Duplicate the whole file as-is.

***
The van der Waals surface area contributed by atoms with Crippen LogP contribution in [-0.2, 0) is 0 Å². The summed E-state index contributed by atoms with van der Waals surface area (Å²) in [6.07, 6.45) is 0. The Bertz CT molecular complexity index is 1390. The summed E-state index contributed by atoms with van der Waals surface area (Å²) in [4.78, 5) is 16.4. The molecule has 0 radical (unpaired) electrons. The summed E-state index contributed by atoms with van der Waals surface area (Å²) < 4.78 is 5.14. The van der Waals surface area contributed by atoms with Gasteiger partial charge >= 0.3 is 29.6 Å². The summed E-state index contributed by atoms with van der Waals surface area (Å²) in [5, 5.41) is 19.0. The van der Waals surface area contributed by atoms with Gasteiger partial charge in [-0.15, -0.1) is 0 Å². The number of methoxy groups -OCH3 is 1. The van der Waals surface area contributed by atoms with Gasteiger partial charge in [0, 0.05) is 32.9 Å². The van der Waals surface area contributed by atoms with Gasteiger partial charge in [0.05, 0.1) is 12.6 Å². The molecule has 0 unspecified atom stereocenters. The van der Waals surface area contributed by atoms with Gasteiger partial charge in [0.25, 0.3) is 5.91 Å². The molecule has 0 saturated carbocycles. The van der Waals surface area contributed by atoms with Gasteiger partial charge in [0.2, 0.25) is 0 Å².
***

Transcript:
The van der Waals surface area contributed by atoms with Crippen LogP contribution in [-0.2, 0) is 0 Å². The summed E-state index contributed by atoms with van der Waals surface area (Å²) in [6.07, 6.45) is 0. The Bertz CT molecular complexity index is 1390. The summed E-state index contributed by atoms with van der Waals surface area (Å²) in [4.78, 5) is 16.4. The molecule has 0 radical (unpaired) electrons. The summed E-state index contributed by atoms with van der Waals surface area (Å²) < 4.78 is 5.14. The van der Waals surface area contributed by atoms with Gasteiger partial charge >= 0.3 is 29.6 Å². The summed E-state index contributed by atoms with van der Waals surface area (Å²) in [5, 5.41) is 19.0. The van der Waals surface area contributed by atoms with Gasteiger partial charge in [-0.15, -0.1) is 0 Å². The number of methoxy groups -OCH3 is 1. The van der Waals surface area contributed by atoms with Gasteiger partial charge in [0, 0.05) is 32.9 Å². The van der Waals surface area contributed by atoms with Gasteiger partial charge in [0.05, 0.1) is 12.6 Å². The molecule has 0 unspecified atom stereocenters. The van der Waals surface area contributed by atoms with Gasteiger partial charge in [0.25, 0.3) is 5.91 Å². The molecule has 0 saturated carbocycles. The van der Waals surface area contributed by atoms with Gasteiger partial charge in [0.2, 0.25) is 0 Å².